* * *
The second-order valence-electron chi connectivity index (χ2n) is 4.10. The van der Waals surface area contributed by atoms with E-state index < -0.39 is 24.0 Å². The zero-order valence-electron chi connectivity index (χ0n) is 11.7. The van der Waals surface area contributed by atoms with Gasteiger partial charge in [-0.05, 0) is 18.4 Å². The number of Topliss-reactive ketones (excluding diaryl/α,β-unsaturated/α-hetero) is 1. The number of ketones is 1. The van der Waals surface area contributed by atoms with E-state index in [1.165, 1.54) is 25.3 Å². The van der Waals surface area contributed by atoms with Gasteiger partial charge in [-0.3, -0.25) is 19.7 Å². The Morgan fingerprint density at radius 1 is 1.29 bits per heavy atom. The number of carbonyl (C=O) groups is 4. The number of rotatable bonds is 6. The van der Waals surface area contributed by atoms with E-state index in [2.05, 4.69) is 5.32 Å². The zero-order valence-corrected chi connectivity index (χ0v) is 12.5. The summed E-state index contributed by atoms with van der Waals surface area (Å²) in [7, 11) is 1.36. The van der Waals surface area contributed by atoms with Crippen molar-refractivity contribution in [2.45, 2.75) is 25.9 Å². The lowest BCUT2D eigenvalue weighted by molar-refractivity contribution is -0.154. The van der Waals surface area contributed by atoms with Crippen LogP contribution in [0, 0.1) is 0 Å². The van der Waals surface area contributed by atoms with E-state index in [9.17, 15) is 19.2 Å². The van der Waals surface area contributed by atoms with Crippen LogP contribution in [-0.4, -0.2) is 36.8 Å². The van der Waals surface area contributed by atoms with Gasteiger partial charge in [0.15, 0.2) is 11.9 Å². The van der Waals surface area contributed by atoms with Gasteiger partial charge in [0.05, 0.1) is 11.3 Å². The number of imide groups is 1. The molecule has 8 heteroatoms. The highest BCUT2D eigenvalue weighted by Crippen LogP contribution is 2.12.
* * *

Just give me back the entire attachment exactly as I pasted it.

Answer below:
The second-order valence-electron chi connectivity index (χ2n) is 4.10. The van der Waals surface area contributed by atoms with E-state index < -0.39 is 24.0 Å². The zero-order valence-electron chi connectivity index (χ0n) is 11.7. The van der Waals surface area contributed by atoms with Gasteiger partial charge in [-0.05, 0) is 18.4 Å². The number of Topliss-reactive ketones (excluding diaryl/α,β-unsaturated/α-hetero) is 1. The number of ketones is 1. The van der Waals surface area contributed by atoms with E-state index in [1.165, 1.54) is 25.3 Å². The van der Waals surface area contributed by atoms with Gasteiger partial charge in [-0.3, -0.25) is 19.7 Å². The Morgan fingerprint density at radius 1 is 1.29 bits per heavy atom. The number of carbonyl (C=O) groups is 4. The number of rotatable bonds is 6. The van der Waals surface area contributed by atoms with E-state index in [2.05, 4.69) is 5.32 Å². The zero-order valence-corrected chi connectivity index (χ0v) is 12.5. The summed E-state index contributed by atoms with van der Waals surface area (Å²) in [7, 11) is 1.36. The van der Waals surface area contributed by atoms with Crippen molar-refractivity contribution in [2.45, 2.75) is 25.9 Å². The lowest BCUT2D eigenvalue weighted by molar-refractivity contribution is -0.154. The van der Waals surface area contributed by atoms with Crippen LogP contribution in [0, 0.1) is 0 Å². The van der Waals surface area contributed by atoms with E-state index in [9.17, 15) is 19.2 Å². The van der Waals surface area contributed by atoms with Crippen LogP contribution in [-0.4, -0.2) is 36.8 Å². The van der Waals surface area contributed by atoms with Gasteiger partial charge in [0.15, 0.2) is 11.9 Å². The van der Waals surface area contributed by atoms with Gasteiger partial charge in [0.05, 0.1) is 11.3 Å². The number of imide groups is 1. The molecule has 8 heteroatoms. The highest BCUT2D eigenvalue weighted by Crippen LogP contribution is 2.12.